Right-back Bandar Mohammed is an injury doubt, so are Ismail Ahmed and Saif Rashid. Failure to win against India will severely dent the hosts' hopes of winning the group which is the bare minimum expectation considering UAE were the top-seeded team in the group.
Zaccheroni admitted there's little margin for error for his team after their draw in the opening game, but feels his team has it in them to get the desired result despite the difficulties that India might cause.
"Tomorrow's game will be a make-or-break game. There will be a lot of passion and desire to win. In fact, more than in the first game. We will try to change the image of the team that played against Bahrain.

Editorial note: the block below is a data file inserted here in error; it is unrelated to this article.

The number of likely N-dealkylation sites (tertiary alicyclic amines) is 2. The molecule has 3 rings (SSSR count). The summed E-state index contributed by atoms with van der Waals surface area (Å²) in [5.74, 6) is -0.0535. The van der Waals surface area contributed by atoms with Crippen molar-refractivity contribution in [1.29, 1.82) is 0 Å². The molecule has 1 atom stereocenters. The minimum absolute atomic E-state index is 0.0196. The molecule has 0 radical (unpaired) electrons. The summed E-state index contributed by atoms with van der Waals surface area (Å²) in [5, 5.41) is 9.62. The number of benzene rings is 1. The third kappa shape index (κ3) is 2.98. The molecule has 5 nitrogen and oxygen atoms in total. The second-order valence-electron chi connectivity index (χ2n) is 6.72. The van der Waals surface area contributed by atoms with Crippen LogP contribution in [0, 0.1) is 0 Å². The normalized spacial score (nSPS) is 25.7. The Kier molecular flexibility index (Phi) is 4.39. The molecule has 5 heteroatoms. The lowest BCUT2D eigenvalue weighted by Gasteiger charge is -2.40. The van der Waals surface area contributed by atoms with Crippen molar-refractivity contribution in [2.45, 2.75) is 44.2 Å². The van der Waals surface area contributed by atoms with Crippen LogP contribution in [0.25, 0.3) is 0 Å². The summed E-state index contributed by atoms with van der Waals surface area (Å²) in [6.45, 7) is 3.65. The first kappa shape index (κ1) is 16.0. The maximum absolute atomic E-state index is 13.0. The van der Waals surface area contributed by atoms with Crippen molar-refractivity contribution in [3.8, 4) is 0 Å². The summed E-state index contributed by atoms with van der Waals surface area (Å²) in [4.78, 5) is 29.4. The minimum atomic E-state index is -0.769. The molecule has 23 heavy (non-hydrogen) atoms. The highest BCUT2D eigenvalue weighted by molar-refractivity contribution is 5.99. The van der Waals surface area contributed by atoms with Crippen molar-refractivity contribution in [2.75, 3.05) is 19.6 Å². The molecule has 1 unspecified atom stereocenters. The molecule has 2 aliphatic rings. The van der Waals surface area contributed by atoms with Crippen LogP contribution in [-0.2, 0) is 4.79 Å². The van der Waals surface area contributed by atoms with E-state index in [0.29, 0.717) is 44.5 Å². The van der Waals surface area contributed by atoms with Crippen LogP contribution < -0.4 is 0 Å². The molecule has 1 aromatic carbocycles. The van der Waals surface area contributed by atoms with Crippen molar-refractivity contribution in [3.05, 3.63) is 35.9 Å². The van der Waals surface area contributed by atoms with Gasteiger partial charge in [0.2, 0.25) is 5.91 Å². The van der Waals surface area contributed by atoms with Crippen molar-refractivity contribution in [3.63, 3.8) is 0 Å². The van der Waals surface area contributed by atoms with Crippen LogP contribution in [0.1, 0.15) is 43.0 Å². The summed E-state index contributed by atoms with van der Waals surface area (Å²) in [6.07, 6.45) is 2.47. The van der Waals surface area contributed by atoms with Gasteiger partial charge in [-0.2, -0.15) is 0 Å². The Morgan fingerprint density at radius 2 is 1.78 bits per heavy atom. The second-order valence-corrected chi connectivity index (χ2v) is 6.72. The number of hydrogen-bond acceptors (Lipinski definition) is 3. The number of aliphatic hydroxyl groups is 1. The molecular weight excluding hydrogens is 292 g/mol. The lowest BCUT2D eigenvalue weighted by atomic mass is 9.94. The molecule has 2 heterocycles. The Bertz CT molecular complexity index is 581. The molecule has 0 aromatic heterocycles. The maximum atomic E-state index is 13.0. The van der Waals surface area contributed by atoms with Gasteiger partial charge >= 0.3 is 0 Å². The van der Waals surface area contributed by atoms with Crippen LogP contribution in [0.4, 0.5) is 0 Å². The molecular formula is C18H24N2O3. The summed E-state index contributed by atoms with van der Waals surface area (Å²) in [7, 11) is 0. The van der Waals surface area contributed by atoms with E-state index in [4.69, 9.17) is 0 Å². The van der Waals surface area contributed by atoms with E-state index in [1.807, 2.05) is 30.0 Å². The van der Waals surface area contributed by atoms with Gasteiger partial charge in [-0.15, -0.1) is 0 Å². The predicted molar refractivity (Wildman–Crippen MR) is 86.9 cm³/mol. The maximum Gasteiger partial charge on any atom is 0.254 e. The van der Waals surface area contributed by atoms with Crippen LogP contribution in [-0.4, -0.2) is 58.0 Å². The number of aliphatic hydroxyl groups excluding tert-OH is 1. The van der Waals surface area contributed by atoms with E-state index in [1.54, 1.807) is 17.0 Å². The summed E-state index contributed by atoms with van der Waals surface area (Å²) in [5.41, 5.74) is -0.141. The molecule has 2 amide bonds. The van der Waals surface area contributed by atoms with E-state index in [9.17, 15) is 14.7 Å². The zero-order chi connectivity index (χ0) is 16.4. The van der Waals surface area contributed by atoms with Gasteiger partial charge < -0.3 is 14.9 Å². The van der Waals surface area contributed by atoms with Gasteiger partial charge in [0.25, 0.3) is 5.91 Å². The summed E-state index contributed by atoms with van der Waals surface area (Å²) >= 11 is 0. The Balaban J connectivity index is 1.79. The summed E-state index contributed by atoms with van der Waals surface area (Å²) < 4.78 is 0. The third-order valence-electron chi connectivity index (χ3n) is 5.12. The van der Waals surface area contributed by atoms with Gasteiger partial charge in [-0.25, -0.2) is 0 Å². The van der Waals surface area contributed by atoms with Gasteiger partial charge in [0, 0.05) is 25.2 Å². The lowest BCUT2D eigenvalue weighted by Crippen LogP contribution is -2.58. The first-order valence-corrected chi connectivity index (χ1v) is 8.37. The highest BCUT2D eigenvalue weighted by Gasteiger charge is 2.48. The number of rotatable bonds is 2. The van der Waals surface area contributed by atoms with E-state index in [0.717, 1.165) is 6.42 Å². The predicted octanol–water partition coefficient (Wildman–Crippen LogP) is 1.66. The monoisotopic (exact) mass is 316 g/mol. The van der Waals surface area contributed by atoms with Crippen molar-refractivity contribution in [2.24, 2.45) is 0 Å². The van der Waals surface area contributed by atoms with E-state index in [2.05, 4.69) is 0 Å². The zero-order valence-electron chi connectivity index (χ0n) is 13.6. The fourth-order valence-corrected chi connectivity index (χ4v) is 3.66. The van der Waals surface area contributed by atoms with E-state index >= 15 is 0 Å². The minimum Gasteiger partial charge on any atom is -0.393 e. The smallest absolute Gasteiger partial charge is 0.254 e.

"I'm convinced the UAE played very well against Bahrain, especially the first 30 minutes. We will change that image and give a good image in the next game," said the former Juventus manager.
The Italian, though, brushed aside rumours of an exit, stressing his focus was completely on helping UAE get back to winning ways.
"Our focus now is on the game against India. I have enough experience. Yes, we know that in football we can hear a lot of things said outside of the pitch, like in Italy where they have three newspapers dedicated to football. But my focus is on the game against India and to deliver the best performance and satisfy the UAE fans," he added.
For India, the pressure is off after the win against Thailand. The Blue Tigers have already surpassed expectations in UAE, and with three points already in the bag, the UAE game is far from being a do-or-die battle for the Indians. This seems to have boosted Indian players' morale going into the game.